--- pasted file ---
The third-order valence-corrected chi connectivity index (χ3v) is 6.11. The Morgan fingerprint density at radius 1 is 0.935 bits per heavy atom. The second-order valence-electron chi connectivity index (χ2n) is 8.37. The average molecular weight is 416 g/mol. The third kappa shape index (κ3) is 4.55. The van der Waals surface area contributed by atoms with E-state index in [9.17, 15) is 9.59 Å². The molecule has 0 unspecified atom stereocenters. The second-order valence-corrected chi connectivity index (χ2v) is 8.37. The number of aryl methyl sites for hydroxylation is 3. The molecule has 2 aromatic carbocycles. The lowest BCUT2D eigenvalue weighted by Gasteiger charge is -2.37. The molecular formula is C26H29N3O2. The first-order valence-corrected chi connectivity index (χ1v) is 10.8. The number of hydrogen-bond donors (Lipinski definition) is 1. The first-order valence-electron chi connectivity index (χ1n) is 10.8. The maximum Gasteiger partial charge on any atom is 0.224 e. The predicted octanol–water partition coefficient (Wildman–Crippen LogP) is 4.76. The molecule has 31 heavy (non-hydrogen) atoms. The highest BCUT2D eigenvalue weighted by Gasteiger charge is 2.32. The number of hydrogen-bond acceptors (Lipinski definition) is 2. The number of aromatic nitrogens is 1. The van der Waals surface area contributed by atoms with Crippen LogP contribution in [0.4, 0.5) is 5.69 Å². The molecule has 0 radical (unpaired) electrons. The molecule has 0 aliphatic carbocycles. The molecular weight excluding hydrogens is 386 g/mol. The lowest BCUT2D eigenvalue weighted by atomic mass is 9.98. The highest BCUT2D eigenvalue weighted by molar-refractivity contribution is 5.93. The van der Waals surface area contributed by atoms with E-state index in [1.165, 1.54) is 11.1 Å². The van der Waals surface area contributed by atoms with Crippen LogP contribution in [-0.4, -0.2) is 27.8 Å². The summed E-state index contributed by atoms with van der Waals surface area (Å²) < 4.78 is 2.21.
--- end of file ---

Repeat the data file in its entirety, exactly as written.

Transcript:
The third-order valence-corrected chi connectivity index (χ3v) is 6.11. The Morgan fingerprint density at radius 1 is 0.935 bits per heavy atom. The second-order valence-electron chi connectivity index (χ2n) is 8.37. The average molecular weight is 416 g/mol. The third kappa shape index (κ3) is 4.55. The van der Waals surface area contributed by atoms with E-state index in [9.17, 15) is 9.59 Å². The molecule has 0 unspecified atom stereocenters. The second-order valence-corrected chi connectivity index (χ2v) is 8.37. The number of aryl methyl sites for hydroxylation is 3. The molecule has 2 aromatic carbocycles. The lowest BCUT2D eigenvalue weighted by Gasteiger charge is -2.37. The molecular formula is C26H29N3O2. The first-order valence-corrected chi connectivity index (χ1v) is 10.8. The number of hydrogen-bond donors (Lipinski definition) is 1. The first-order valence-electron chi connectivity index (χ1n) is 10.8. The maximum Gasteiger partial charge on any atom is 0.224 e. The predicted octanol–water partition coefficient (Wildman–Crippen LogP) is 4.76. The molecule has 31 heavy (non-hydrogen) atoms. The highest BCUT2D eigenvalue weighted by Gasteiger charge is 2.32. The number of hydrogen-bond acceptors (Lipinski definition) is 2. The number of aromatic nitrogens is 1. The van der Waals surface area contributed by atoms with Crippen LogP contribution in [0.4, 0.5) is 5.69 Å². The molecule has 0 radical (unpaired) electrons. The molecule has 0 aliphatic carbocycles. The molecular weight excluding hydrogens is 386 g/mol. The lowest BCUT2D eigenvalue weighted by atomic mass is 9.98. The highest BCUT2D eigenvalue weighted by molar-refractivity contribution is 5.93. The van der Waals surface area contributed by atoms with E-state index in [1.165, 1.54) is 11.1 Å². The van der Waals surface area contributed by atoms with Crippen LogP contribution in [-0.4, -0.2) is 27.8 Å². The summed E-state index contributed by atoms with van der Waals surface area (Å²) < 4.78 is 2.21.